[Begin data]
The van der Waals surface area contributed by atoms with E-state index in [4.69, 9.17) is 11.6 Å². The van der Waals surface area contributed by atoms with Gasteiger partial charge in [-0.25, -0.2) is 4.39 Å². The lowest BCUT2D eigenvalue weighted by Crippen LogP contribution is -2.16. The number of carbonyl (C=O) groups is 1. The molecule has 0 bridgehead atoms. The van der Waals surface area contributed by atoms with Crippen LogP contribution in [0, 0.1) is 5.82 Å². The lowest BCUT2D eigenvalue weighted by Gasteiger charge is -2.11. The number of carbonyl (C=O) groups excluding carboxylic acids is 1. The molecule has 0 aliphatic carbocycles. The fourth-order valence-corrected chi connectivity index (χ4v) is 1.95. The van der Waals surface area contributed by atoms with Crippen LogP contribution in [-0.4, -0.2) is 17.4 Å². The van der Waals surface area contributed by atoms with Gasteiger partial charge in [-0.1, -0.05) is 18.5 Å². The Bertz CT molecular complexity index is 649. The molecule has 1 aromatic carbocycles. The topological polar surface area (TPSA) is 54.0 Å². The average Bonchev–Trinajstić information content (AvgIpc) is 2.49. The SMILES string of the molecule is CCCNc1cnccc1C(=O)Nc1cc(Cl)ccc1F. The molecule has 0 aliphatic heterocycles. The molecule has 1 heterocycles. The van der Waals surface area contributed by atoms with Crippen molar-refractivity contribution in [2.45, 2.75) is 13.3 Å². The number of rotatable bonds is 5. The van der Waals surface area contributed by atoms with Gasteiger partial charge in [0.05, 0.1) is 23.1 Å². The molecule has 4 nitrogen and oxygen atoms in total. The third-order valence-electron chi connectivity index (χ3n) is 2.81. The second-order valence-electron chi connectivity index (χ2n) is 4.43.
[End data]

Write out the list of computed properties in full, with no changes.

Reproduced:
The van der Waals surface area contributed by atoms with E-state index in [4.69, 9.17) is 11.6 Å². The van der Waals surface area contributed by atoms with Gasteiger partial charge in [-0.25, -0.2) is 4.39 Å². The lowest BCUT2D eigenvalue weighted by Crippen LogP contribution is -2.16. The number of carbonyl (C=O) groups is 1. The molecule has 0 bridgehead atoms. The van der Waals surface area contributed by atoms with Crippen LogP contribution in [0, 0.1) is 5.82 Å². The lowest BCUT2D eigenvalue weighted by Gasteiger charge is -2.11. The number of carbonyl (C=O) groups excluding carboxylic acids is 1. The molecule has 0 aliphatic carbocycles. The fourth-order valence-corrected chi connectivity index (χ4v) is 1.95. The van der Waals surface area contributed by atoms with Crippen LogP contribution in [-0.4, -0.2) is 17.4 Å². The van der Waals surface area contributed by atoms with Gasteiger partial charge in [-0.1, -0.05) is 18.5 Å². The Bertz CT molecular complexity index is 649. The molecule has 1 aromatic carbocycles. The topological polar surface area (TPSA) is 54.0 Å². The average Bonchev–Trinajstić information content (AvgIpc) is 2.49. The SMILES string of the molecule is CCCNc1cnccc1C(=O)Nc1cc(Cl)ccc1F. The molecule has 0 aliphatic heterocycles. The molecule has 1 heterocycles. The van der Waals surface area contributed by atoms with Crippen molar-refractivity contribution in [2.45, 2.75) is 13.3 Å². The number of rotatable bonds is 5. The van der Waals surface area contributed by atoms with Gasteiger partial charge in [0.05, 0.1) is 23.1 Å². The molecule has 4 nitrogen and oxygen atoms in total. The third-order valence-electron chi connectivity index (χ3n) is 2.81. The second-order valence-electron chi connectivity index (χ2n) is 4.43.